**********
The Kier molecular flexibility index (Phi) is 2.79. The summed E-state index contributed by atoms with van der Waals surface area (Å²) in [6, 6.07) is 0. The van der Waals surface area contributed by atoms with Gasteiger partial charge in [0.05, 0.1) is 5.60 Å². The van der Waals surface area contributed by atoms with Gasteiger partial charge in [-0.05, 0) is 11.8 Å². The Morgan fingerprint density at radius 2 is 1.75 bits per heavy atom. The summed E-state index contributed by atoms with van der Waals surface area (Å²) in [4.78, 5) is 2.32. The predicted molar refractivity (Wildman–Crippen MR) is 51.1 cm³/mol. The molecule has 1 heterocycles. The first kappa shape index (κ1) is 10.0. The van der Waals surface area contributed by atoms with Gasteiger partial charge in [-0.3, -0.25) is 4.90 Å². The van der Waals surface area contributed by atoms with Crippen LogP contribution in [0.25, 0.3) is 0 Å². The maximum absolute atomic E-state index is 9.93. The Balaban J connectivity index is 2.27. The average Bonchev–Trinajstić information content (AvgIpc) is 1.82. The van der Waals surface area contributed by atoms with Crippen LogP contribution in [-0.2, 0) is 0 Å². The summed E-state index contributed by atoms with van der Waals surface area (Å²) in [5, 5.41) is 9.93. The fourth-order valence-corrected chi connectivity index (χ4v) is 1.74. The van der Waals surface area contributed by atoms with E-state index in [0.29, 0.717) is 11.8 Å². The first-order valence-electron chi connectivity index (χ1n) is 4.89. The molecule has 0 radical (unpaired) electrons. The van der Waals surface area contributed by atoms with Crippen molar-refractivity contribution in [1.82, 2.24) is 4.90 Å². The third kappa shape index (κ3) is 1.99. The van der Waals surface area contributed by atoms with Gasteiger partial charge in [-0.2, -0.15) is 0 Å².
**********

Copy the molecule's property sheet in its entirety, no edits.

The Kier molecular flexibility index (Phi) is 2.79. The summed E-state index contributed by atoms with van der Waals surface area (Å²) in [6, 6.07) is 0. The van der Waals surface area contributed by atoms with Gasteiger partial charge in [0.05, 0.1) is 5.60 Å². The van der Waals surface area contributed by atoms with Gasteiger partial charge in [-0.05, 0) is 11.8 Å². The Morgan fingerprint density at radius 2 is 1.75 bits per heavy atom. The summed E-state index contributed by atoms with van der Waals surface area (Å²) in [4.78, 5) is 2.32. The predicted molar refractivity (Wildman–Crippen MR) is 51.1 cm³/mol. The molecule has 1 heterocycles. The first kappa shape index (κ1) is 10.0. The van der Waals surface area contributed by atoms with Gasteiger partial charge in [-0.3, -0.25) is 4.90 Å². The van der Waals surface area contributed by atoms with Crippen LogP contribution in [0.25, 0.3) is 0 Å². The maximum absolute atomic E-state index is 9.93. The Balaban J connectivity index is 2.27. The average Bonchev–Trinajstić information content (AvgIpc) is 1.82. The van der Waals surface area contributed by atoms with Crippen LogP contribution in [-0.2, 0) is 0 Å². The summed E-state index contributed by atoms with van der Waals surface area (Å²) in [5, 5.41) is 9.93. The fourth-order valence-corrected chi connectivity index (χ4v) is 1.74. The van der Waals surface area contributed by atoms with E-state index in [0.29, 0.717) is 11.8 Å². The first-order valence-electron chi connectivity index (χ1n) is 4.89. The molecule has 0 radical (unpaired) electrons. The van der Waals surface area contributed by atoms with Crippen molar-refractivity contribution in [1.82, 2.24) is 4.90 Å². The third kappa shape index (κ3) is 1.99. The van der Waals surface area contributed by atoms with Gasteiger partial charge in [-0.2, -0.15) is 0 Å².